Things to think about

Image by Mrs Logic, under a Creative Commons License.

I went and visited grandpa last night.  The medical reality is harsh. We’re talking a life expectancy of less than three months. He is emaciated and exhausted, having so little oxygen that his body devours itself to keep the elemental systems going. He was dozing as I came in, but he soon woke up and clearly enjoyed getting visitors. He laughed and joked and wore himself out by trying to tell stories, panting after every three words. About his fate he is very levelheaded and accepting. He did not strike me as afraid or worried about it all.

Afterwards I joined my parents and my father’s sister and her husband. We talked about the conversation they had with grandpa’s doctors earlier that day, and about how they agreed that most fitting solution is to find hospice care. As his family, we feel that such care should be found in a place where all four of grandpa’s children can come to visit him often. Which means that the current town he is in, is not suitable.

To help my father and his sister, I offered to go online and compile a list of the hospices in the general area that would be easy to reach for all the children. And that’s what I did today. It was probably the most depressing e-mail I ever sent – a list of places where people go to die. All their amenities, the private bathrooms, the bedrooms you decorate yourself, the lovely designed gardens, the meals that the volunteers will cook for you on request, they seem so futile in the face of certain death. I’m trying to comfort myself with the idea that it won’t be futile for grandpa, that he will appreciate being able to choose his own menu every day and be bathed in a bathroom he does not need to share.

I guess. I hope.

There’s always morphine to make him comfortable, of course, but it has somehow become so very important that he gets to squeeze a last few drops of joy out of his life. I need to buy him soft serve ice cream and bring him a puppy to cuddle and audio books to listen to and, and, and..

And then I get to talk to my husband, who is still far away. And I wonder. Who of us will die first? How soon until we have time to make a will? What are laws on euthanasia in the US? How will life be for the remaining partner if we remain (by choice) childless and there is no team of loving, competent people who, bound by blood, always have your back? It’s a confronting thought because I don’t want children. But the idea of going through what my grandfather goes through and not having at least someone who is bound by love and genes to be on your side.. That’s daunting. Shit.

I’m going to have a drink.


2 Responses to “Things to think about”

  1. 1 Amanda January 14, 2012 at 9:20 am

    Oh Pluis, I am so sorry. Sending hugs your way. On Christmas Eve, the boy’s grandma started feeling bad. She could not move. She was taken to the hospital and it turned out she had had a micro bleeding somewhere in the brain, that has left her without much control or sensitivity on her right side. She is still at the hospital, and it is not clear what will happen. She will need help all the time, so she won’t be able to go back to her apartment. A few years ago her husband had a stroke, and she took care of him up til the end, when from being a super joyful, talkative, clever person, he came to be unable to talk at all. Now she is afraid it will be the same with her and she does not want to be a burden, so even if now physically all the signs are OK (heartbeat, breathing, etc…) and she could get better (though with a million changes, for instance, having to be in a wheel chair) this has made her very sad, she says she does not want to go on.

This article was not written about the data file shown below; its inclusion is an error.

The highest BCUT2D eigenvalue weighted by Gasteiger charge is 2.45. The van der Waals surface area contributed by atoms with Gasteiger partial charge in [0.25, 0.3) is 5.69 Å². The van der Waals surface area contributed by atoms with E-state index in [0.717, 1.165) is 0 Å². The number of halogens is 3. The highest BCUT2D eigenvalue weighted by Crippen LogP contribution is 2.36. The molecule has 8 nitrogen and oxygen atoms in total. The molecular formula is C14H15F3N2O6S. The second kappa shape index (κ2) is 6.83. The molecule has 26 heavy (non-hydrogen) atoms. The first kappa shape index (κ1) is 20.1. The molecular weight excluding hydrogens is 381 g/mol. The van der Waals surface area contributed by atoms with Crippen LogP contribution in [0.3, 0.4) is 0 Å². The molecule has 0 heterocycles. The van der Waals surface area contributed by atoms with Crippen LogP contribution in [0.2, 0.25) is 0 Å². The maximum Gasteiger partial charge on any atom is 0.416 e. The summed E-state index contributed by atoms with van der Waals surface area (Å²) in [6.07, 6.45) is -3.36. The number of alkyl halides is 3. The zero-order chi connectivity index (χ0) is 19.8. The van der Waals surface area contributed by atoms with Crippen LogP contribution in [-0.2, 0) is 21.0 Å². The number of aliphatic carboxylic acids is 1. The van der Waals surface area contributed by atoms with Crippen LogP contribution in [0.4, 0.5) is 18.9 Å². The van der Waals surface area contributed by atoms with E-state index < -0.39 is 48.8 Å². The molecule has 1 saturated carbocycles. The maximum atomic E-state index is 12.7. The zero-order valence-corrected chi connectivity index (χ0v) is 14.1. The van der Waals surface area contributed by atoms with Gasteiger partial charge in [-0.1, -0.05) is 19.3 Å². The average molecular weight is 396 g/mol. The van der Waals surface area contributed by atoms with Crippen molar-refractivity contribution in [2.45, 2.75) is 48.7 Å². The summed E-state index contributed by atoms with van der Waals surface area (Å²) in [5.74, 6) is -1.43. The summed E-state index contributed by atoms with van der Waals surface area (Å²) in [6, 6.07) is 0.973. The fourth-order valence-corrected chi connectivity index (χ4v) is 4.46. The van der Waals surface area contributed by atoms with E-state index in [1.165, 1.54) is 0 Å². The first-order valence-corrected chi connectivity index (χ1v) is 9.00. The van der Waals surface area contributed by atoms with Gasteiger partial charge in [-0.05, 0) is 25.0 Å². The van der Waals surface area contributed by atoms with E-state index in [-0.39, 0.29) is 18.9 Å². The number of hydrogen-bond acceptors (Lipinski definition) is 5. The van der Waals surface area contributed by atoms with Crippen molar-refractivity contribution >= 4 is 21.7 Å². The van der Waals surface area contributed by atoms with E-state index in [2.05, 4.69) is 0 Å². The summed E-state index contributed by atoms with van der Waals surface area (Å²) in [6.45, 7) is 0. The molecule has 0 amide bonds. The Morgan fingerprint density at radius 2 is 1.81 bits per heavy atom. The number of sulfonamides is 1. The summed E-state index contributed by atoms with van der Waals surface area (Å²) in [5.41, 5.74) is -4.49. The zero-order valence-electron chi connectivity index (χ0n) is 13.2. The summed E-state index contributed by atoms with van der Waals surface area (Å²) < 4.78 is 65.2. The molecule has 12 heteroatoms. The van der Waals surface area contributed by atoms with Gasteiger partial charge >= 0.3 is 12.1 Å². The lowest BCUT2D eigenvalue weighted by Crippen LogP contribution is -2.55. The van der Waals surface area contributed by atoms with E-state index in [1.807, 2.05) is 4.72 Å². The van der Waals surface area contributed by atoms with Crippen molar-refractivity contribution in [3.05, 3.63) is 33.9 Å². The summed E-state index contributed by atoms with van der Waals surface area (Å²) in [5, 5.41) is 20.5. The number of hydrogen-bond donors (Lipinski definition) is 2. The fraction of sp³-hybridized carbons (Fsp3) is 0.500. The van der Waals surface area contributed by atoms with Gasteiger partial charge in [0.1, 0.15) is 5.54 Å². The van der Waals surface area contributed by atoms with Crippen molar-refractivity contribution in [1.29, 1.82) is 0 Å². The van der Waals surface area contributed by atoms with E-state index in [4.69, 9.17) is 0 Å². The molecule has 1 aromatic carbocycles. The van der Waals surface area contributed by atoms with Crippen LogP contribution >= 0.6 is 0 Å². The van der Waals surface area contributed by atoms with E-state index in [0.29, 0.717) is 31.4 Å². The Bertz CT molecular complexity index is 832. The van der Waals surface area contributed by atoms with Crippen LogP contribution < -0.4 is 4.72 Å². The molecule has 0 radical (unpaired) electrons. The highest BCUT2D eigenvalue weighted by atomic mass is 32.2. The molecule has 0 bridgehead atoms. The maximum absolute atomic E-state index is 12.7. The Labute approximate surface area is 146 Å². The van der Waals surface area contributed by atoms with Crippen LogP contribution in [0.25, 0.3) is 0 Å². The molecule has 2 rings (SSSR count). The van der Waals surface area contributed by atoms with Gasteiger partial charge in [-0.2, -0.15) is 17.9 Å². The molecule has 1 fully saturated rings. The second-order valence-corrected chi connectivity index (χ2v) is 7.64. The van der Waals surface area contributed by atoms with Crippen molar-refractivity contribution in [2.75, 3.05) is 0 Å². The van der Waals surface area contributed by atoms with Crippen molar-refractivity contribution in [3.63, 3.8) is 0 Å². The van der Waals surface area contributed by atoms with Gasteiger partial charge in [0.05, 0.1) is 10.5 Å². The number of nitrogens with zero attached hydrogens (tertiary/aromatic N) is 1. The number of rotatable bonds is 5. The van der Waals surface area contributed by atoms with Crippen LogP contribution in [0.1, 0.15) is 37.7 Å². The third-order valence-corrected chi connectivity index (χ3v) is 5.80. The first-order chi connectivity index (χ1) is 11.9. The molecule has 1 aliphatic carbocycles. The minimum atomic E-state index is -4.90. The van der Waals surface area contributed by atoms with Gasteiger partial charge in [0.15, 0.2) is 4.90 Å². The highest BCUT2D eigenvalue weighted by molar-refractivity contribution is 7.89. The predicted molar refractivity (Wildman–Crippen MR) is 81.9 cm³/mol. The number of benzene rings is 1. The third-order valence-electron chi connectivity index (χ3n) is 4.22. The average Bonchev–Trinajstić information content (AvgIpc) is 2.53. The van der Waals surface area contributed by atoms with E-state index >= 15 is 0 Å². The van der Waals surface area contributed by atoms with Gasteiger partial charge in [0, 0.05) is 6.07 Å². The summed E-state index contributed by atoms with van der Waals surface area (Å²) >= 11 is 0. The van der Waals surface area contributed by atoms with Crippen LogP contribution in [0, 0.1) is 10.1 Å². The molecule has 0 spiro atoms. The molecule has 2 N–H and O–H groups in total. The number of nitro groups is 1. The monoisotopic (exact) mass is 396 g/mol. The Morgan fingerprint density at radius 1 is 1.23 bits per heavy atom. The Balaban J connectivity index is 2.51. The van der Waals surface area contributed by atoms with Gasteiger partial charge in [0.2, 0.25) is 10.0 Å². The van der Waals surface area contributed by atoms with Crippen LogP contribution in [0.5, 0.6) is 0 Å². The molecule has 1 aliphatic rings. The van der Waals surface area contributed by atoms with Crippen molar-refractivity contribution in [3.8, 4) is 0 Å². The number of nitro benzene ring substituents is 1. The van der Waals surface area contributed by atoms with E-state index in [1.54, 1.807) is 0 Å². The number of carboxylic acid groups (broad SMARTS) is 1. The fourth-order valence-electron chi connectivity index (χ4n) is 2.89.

So I feel you in this,. Like you say, all we can do is try our best to make them happy in this hard challenges. We made an album of everyone so she can have with her all the time. I made jello and everyone tries to bring treats (that have to be soft because she has trouble swallowing) and make her happy. But it is very hard because she was always this independent, strong, confident woman and now it is like everything is falling apart.
    It is so scary.
    And yeah, the will writing. I think we should start soon (we have talked about what we want, but we have to have it written down officially)

    • 2 thesmittenimmigrant January 15, 2012 at 10:50 am

      It’s comforting to hear from someone else who has this same thing going on in their life, Amanda. I hope Mark’s grandmother will regain some of her abilities, as well as her sense of agency.

      Most care facilities here are not bad, I suppose, but to leave someone you care about in them, making them leave behind the life they had.. Yeah, it’s hard.


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